as for the shift points, it really depends on the gear you're going to. you want to shift to where the next gear puts you in the sweet spot of your power band. a taller gear will need to rev higher before you shift into it than a shorter gear. take my truck for example: during normal driving, my 2-3 shift is around 2500 (going from a 2.32 to 1.40) anything much less than that starts to bog if i'm accelerating. my 3-4 shift (1.40 to 1.00), however can easily accelerate at a 2000 rpm shift.

i know that example's a bit different than racing, but not much and the principle's the same. it all depends on where the next gear will put your engine speed. hope that helped

Xanthos 03-16-2009 09:47 PM

Quote:

Originally Posted by 7CAMARO7 (Post 342504)
you will never have more power in one gear than the other, your engine just has more leverage over the drivetrain in lower gears.

the rpms=power (as far as the engine is concerned) 6000rpms in first is no more or less hp than 6000 in 5th, there's just a difference in speed

I was only speaking from experience with my ls1. I used to shift at 5500 which is where the red dot dot dot starts and I used to get horrible track times. That was back when I didn't know any better. I learned from all the other guys to shift at 6000 on my car. I started kicking ass after that:)

Also did you guys ever notice how the 97-04 ls1 vettes always were spec'ed at more power than our F-bodies? I noticed also that the same engine in the vette was spec'ed to something like 345 or 350hp@6000rpms with 350tq@5600rpms or something like that. Well for the fbodies they said 325hp@5500rpms and 325tq@ 4500rpms.

Why would it be different for the same exact engine? ITS NOT! Just something for you new guys to think about.

I also agree that the highest rpm is not always the best, but if the ls2 and ls3 follow after the ls1 then it is...

The bolded statement is not true.


Mathematically speaking, if (when x = current gears ration, y = next gears ratio, R = redline, and T = torque)

http://wolflord88.googlepages.com/equation1.JPG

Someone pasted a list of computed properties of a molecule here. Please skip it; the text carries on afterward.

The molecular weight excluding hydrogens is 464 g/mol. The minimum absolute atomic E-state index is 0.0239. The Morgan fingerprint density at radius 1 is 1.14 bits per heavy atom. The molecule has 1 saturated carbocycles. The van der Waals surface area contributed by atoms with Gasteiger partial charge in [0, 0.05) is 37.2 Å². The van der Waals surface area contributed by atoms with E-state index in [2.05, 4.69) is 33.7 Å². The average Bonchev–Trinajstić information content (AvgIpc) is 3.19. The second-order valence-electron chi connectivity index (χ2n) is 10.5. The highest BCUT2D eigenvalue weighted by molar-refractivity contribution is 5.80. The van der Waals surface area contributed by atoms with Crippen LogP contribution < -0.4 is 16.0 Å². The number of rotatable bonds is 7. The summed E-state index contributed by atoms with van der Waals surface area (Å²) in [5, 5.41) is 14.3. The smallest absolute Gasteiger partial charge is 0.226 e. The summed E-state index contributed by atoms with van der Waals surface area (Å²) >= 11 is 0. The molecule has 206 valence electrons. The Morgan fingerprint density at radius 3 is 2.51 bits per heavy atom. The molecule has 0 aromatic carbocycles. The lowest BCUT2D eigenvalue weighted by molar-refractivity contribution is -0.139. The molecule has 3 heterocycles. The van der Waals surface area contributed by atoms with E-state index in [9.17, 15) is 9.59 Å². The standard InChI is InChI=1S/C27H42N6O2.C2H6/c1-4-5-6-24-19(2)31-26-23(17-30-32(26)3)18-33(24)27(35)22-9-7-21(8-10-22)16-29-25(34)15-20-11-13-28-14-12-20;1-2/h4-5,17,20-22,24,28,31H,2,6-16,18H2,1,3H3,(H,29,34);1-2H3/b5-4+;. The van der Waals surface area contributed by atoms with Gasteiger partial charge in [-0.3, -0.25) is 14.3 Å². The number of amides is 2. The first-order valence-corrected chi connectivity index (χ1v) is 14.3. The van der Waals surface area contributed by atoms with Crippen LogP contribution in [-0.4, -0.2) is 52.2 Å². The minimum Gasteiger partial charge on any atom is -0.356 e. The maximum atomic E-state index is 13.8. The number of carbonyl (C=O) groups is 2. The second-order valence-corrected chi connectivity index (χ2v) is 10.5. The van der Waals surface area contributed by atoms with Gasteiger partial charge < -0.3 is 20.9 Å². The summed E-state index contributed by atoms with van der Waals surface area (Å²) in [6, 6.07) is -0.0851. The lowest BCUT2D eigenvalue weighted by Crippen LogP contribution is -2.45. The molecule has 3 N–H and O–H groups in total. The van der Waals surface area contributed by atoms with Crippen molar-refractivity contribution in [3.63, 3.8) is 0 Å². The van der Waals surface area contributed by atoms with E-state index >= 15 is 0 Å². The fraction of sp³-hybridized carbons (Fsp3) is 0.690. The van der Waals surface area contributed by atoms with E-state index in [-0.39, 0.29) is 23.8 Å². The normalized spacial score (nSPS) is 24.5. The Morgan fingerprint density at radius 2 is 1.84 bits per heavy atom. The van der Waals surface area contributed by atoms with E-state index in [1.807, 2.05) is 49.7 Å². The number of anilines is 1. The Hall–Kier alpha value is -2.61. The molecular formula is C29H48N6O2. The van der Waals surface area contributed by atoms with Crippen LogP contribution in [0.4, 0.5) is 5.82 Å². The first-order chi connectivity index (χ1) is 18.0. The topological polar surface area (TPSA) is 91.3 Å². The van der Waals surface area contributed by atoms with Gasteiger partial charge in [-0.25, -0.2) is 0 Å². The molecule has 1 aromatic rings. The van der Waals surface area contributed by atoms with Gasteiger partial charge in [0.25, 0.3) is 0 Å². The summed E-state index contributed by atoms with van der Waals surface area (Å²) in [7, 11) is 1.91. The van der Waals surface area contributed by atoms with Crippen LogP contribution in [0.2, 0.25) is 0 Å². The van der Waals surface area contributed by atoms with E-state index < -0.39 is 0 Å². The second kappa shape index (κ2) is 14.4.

than you'll need to short-shift.
- Xanthos

zebra 03-16-2009 09:49 PM

Quote:

Originally Posted by XanthosV6 (Post 342764)
The bolded statement is not true.


Mathematically speaking, if (when x = current gears ration, y = next gears ratio, R = redline, and T = torque)

(T @ R * y ) * y
x > 1
(T @ R) * x

than you'll need to short-shift.
- Xanthos

great explanation... for DGthe3!

care to tell us normal guys what that means?!

Xanthos 03-16-2009 10:16 PM

Quote:

Originally Posted by zebra (Post 342772)
great explanation... for DGthe3!

care to tell us normal guys what that means?!

Heh. I put in a picture so you can see the equation better.


Basically what it means is that if you divide the new gear ratio by the old gear ratio, and multiply that by the ratio of the flywheel torque at the new RPM divided by the flywheel torque at the redline, and get a number greater than one, you need to short shift at the highest RPM where that number would be 1 or lower.

For example. An electric motor has the following torque curve.

http://wolflord88.googlepages.com/theoreticalmotor.JPG

and a 2 speed transmission, with first gear being a straight 1:1 gear and the second being a 0.5:1 "overdrive" gear.

At the 10,000 RPM "redline" in first gear, the motor would be producing a net 2 ft*lbs at the wheel. But at 5,000 RPM after the shift, it will be making 3.5 ft * lbs. Meaning there is a point where you could have short shifted for a larger net "power under the curve."

Heres a visual representation of this.

http://wolflord88.googlepages.com/theoreticalmotor2.JPG

As you can see, the total area under the curve is higher in the short shifted instance than it is when you shifted at the redline - because while the curves are nearly identical, for that split second after you shifted (leading up to when you WOULD have shifted) you have more power.

This happens very rarely with modern transmissions (once you have a lot of gears to play with you can prevent this pretty easily), but it is a theoretical possibilty, especially once you start modding.
- Xanthos

69 Hugger 03-16-2009 10:28 PM

1 Attachment(s)
:hitcomputer::hitcomputer: :popcorn:

ucla1ove3 03-18-2009 12:49 AM